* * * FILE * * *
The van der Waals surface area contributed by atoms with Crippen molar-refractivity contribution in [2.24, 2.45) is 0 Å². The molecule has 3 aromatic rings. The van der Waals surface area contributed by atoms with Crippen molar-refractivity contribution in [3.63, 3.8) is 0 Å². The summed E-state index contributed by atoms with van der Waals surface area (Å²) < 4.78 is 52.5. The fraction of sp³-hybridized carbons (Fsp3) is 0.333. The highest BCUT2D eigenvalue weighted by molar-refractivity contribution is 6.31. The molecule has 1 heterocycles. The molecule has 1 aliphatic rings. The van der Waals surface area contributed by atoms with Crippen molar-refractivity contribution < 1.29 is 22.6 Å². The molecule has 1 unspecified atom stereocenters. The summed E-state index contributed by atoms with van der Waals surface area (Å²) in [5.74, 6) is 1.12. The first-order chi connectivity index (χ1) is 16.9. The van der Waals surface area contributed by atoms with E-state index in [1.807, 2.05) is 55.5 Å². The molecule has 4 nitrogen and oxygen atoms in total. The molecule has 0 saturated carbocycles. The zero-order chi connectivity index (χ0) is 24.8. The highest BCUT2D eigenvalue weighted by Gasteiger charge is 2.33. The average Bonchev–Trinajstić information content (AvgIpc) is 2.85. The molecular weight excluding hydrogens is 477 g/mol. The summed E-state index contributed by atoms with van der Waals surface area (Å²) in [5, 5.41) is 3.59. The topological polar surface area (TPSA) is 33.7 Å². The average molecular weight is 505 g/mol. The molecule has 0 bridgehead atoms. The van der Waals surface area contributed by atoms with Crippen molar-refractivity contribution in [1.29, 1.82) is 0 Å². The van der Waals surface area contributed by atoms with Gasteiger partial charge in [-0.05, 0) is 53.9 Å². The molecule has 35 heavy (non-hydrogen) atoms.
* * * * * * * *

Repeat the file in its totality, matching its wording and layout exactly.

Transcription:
The van der Waals surface area contributed by atoms with Crippen molar-refractivity contribution in [2.24, 2.45) is 0 Å². The molecule has 3 aromatic rings. The van der Waals surface area contributed by atoms with Crippen molar-refractivity contribution in [3.63, 3.8) is 0 Å². The summed E-state index contributed by atoms with van der Waals surface area (Å²) < 4.78 is 52.5. The fraction of sp³-hybridized carbons (Fsp3) is 0.333. The highest BCUT2D eigenvalue weighted by molar-refractivity contribution is 6.31. The molecule has 1 heterocycles. The molecule has 1 aliphatic rings. The van der Waals surface area contributed by atoms with Crippen molar-refractivity contribution < 1.29 is 22.6 Å². The molecule has 1 unspecified atom stereocenters. The summed E-state index contributed by atoms with van der Waals surface area (Å²) in [5.74, 6) is 1.12. The first-order chi connectivity index (χ1) is 16.9. The van der Waals surface area contributed by atoms with E-state index in [1.807, 2.05) is 55.5 Å². The molecule has 4 nitrogen and oxygen atoms in total. The molecule has 0 saturated carbocycles. The zero-order chi connectivity index (χ0) is 24.8. The highest BCUT2D eigenvalue weighted by Gasteiger charge is 2.33. The average Bonchev–Trinajstić information content (AvgIpc) is 2.85. The molecular weight excluding hydrogens is 477 g/mol. The summed E-state index contributed by atoms with van der Waals surface area (Å²) in [5, 5.41) is 3.59. The topological polar surface area (TPSA) is 33.7 Å². The average molecular weight is 505 g/mol. The molecule has 0 bridgehead atoms. The van der Waals surface area contributed by atoms with Crippen molar-refractivity contribution in [1.29, 1.82) is 0 Å². The van der Waals surface area contributed by atoms with Gasteiger partial charge in [-0.05, 0) is 53.9 Å². The molecule has 35 heavy (non-hydrogen) atoms.